WSJ: Poland has covert plant repairing Ukrainian weaponry

By Grzegorz Adamczyk
2 Min Read

In a factory surrounded by run-down buildings, hundreds of Polish technicians are working around the clock to repair Ukraine’s artillery and armory so that they can be returned to the front. The air inside the plant, which is the size of a soccer field, is thick with metallic and oily scents. One of the main focuses of staff inside the plant is repairing the Krab howitzers damaged in the war.

The painstaking repair job can take up to two months. Details of the plant’s whereabouts cannot be made public, but the mechanics inside are in constant contact with technicians in Ukraine through codified applications, teaching their counterparts how to repair all kinds of weapons, from tanks to missiles. 

Polish officials expect that Poland will play a key role in the repair and maintenance of the Leopard tanks that are to be delivered to Ukraine from Europe in the coming months. The Polish arms industry has considerable experience with this tank. It is also likely that the U.S. Abrams tanks for Ukraine will be serviced in the city of Poznań.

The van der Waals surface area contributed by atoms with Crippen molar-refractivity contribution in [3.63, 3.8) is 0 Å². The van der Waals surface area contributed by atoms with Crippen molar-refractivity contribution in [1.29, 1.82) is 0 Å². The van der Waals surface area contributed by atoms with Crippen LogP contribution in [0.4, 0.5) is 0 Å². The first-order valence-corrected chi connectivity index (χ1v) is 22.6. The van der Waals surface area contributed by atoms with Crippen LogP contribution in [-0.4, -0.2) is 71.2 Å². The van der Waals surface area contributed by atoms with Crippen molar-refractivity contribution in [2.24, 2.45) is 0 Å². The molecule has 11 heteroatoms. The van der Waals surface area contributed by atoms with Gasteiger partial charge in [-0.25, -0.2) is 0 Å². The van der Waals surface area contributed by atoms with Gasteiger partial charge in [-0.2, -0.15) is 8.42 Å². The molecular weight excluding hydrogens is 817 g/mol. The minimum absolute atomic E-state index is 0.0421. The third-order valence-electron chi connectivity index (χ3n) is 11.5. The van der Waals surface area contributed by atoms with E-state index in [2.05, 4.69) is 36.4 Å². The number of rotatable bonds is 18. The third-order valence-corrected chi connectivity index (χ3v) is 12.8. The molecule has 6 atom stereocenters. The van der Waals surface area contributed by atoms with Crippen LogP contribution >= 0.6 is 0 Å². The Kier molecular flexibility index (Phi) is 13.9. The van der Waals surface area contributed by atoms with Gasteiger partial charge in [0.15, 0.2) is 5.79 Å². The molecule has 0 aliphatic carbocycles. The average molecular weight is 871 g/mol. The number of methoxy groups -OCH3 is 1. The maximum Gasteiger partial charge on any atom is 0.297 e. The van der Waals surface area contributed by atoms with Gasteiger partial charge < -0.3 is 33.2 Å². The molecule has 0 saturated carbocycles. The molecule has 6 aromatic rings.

According to the Casimir Pulaski Foundation, an independent think tank in Poland, there can be little doubt that Poland is a leader with regard to repairing military equipment used by Ukraine in the war. 

The plant at which the repair work is being carried out by 400 workers is under the protection of Poland’s Internal Security Agency (ABW). Its task is to stop the type of sabotage that has occurred in Bulgaria and Czechia. All the employees at the plant and anyone visiting it have to be Polish citizens, and the vetting process for the staff is extensive. 

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